Forrester says the increased use of smartphones and tablets is a major factor powering ecommerce growth. With over 50 percent of U.S. online users owning smartphones, many smartphone owners use any spare moment to go online. As a result, people are spending more time overall online than they would if they had to go to their PC or laptop to shop—and that means more browsing, shopping and purchasing.
Another driver behind ecommerce growth is that major retailers are rapidly making investments in their ecommerce divisions in order to better integrate their in-store and online shopping experiences. Even customers who head to a brick-and-mortar store now often end up buying merchandise online within the store, or using smartphones to find the same products elsewhere and order them online.
Surprisingly, new shoppers coming online for the first time are not a major factor in the growth of ecommerce. Just 4 million people are projected to buy online for the first time this year. Instead, growth is coming because people who are already comfortable with online shopping are now spending more money online, ordering more often, and buying a wider range of products from a variety of sites. Forrester says online shoppers typically become comfortable with ecommerce by purchasing low-risk items such as downloadable music or movies. Only then do they move up to more expensive purchases such as appliances or home furnishings.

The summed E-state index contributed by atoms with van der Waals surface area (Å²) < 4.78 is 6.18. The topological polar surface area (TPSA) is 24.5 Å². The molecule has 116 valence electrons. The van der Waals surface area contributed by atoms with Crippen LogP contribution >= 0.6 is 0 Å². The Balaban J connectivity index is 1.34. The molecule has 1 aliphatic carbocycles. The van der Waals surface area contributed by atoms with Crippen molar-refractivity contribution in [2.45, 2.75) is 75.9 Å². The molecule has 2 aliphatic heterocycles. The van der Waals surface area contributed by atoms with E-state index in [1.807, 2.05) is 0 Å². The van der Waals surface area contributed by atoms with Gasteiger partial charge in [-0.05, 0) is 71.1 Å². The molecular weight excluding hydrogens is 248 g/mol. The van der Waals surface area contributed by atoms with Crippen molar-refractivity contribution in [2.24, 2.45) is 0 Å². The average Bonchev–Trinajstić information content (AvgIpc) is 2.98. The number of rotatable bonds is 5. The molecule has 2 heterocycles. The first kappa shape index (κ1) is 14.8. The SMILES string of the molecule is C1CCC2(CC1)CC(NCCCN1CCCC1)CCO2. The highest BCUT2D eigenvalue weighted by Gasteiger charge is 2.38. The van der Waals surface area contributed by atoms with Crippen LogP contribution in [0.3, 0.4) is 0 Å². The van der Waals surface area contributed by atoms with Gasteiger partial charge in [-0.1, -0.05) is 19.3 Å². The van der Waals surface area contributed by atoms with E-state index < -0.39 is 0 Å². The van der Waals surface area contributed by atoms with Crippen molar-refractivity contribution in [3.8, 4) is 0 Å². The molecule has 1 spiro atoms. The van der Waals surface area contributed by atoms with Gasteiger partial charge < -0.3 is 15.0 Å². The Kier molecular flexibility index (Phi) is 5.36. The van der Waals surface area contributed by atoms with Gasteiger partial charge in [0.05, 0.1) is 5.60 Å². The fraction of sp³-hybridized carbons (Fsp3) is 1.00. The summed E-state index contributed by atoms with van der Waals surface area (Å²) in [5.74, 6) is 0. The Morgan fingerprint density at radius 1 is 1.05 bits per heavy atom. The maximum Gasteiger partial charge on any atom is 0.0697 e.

Forrester’s report has some more good news, not just for ecommerce vendors but also for the economy as a whole: Ecommerce companies are powering employment growth. Currently, Forrester says, U.S. ecommerce businesses employ over 400,000 people, and that figure is expected to hit 500,000 by 2017.